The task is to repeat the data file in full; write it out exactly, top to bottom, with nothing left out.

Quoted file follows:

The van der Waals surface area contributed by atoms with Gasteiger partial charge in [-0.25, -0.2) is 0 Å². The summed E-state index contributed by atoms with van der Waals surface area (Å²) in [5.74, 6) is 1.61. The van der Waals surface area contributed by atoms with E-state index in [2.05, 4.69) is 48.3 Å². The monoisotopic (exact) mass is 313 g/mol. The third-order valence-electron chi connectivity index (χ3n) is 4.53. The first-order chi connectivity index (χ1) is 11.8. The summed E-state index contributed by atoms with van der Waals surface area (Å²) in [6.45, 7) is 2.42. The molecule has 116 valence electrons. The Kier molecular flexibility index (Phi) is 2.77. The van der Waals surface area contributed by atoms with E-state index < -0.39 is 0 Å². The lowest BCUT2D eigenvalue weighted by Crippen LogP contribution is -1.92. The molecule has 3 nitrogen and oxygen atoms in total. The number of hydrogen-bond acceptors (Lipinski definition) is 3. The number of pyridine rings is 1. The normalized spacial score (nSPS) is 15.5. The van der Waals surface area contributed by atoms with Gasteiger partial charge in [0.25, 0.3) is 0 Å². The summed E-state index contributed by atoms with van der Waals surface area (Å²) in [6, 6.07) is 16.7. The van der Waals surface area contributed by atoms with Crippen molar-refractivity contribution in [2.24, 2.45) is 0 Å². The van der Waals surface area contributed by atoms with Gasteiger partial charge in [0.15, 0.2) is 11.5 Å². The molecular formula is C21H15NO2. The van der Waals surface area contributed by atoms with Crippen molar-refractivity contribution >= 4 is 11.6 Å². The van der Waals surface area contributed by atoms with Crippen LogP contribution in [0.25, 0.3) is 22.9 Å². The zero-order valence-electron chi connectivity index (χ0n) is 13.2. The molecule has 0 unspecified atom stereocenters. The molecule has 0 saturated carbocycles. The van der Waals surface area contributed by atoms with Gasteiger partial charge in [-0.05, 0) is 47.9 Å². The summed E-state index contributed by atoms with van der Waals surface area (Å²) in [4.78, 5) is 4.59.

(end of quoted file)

The van der Waals surface area contributed by atoms with Gasteiger partial charge in [-0.25, -0.2) is 0 Å². The summed E-state index contributed by atoms with van der Waals surface area (Å²) in [5.74, 6) is 1.61. The van der Waals surface area contributed by atoms with E-state index in [2.05, 4.69) is 48.3 Å². The monoisotopic (exact) mass is 313 g/mol. The third-order valence-electron chi connectivity index (χ3n) is 4.53. The first-order chi connectivity index (χ1) is 11.8. The summed E-state index contributed by atoms with van der Waals surface area (Å²) in [6.45, 7) is 2.42. The molecule has 116 valence electrons. The Kier molecular flexibility index (Phi) is 2.77. The van der Waals surface area contributed by atoms with E-state index < -0.39 is 0 Å². The lowest BCUT2D eigenvalue weighted by Crippen LogP contribution is -1.92. The molecule has 3 nitrogen and oxygen atoms in total. The number of hydrogen-bond acceptors (Lipinski definition) is 3. The number of pyridine rings is 1. The normalized spacial score (nSPS) is 15.5. The van der Waals surface area contributed by atoms with Gasteiger partial charge in [0.25, 0.3) is 0 Å². The summed E-state index contributed by atoms with van der Waals surface area (Å²) in [6, 6.07) is 16.7. The van der Waals surface area contributed by atoms with Crippen molar-refractivity contribution in [2.24, 2.45) is 0 Å². The van der Waals surface area contributed by atoms with Gasteiger partial charge in [0.15, 0.2) is 11.5 Å². The molecular formula is C21H15NO2. The van der Waals surface area contributed by atoms with Crippen molar-refractivity contribution >= 4 is 11.6 Å². The van der Waals surface area contributed by atoms with Crippen LogP contribution in [0.25, 0.3) is 22.9 Å². The zero-order valence-electron chi connectivity index (χ0n) is 13.2. The molecule has 0 unspecified atom stereocenters. The molecule has 0 saturated carbocycles. The van der Waals surface area contributed by atoms with Gasteiger partial charge in [-0.05, 0) is 47.9 Å². The summed E-state index contributed by atoms with van der Waals surface area (Å²) in [4.78, 5) is 4.59.